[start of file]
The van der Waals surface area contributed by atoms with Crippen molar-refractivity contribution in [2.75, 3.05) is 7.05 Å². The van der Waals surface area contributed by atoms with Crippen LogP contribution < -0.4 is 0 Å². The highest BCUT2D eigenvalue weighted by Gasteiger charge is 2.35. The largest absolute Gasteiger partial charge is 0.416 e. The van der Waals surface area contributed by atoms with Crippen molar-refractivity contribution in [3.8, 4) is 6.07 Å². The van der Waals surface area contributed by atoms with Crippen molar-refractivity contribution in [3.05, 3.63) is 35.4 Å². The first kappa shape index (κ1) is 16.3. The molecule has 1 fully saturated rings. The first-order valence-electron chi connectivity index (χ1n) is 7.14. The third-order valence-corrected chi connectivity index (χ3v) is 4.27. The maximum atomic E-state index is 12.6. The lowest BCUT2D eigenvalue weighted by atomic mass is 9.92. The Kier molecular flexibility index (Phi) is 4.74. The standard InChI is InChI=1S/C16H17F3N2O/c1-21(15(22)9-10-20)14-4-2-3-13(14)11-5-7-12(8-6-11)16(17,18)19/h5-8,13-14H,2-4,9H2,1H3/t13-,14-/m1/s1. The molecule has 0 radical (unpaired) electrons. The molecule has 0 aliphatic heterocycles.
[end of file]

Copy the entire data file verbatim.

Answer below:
The van der Waals surface area contributed by atoms with Crippen molar-refractivity contribution in [2.75, 3.05) is 7.05 Å². The van der Waals surface area contributed by atoms with Crippen LogP contribution < -0.4 is 0 Å². The highest BCUT2D eigenvalue weighted by Gasteiger charge is 2.35. The largest absolute Gasteiger partial charge is 0.416 e. The van der Waals surface area contributed by atoms with Crippen molar-refractivity contribution in [3.8, 4) is 6.07 Å². The van der Waals surface area contributed by atoms with Crippen molar-refractivity contribution in [3.05, 3.63) is 35.4 Å². The first kappa shape index (κ1) is 16.3. The molecule has 1 fully saturated rings. The first-order valence-electron chi connectivity index (χ1n) is 7.14. The third-order valence-corrected chi connectivity index (χ3v) is 4.27. The maximum atomic E-state index is 12.6. The lowest BCUT2D eigenvalue weighted by atomic mass is 9.92. The Kier molecular flexibility index (Phi) is 4.74. The standard InChI is InChI=1S/C16H17F3N2O/c1-21(15(22)9-10-20)14-4-2-3-13(14)11-5-7-12(8-6-11)16(17,18)19/h5-8,13-14H,2-4,9H2,1H3/t13-,14-/m1/s1. The molecule has 0 radical (unpaired) electrons. The molecule has 0 aliphatic heterocycles.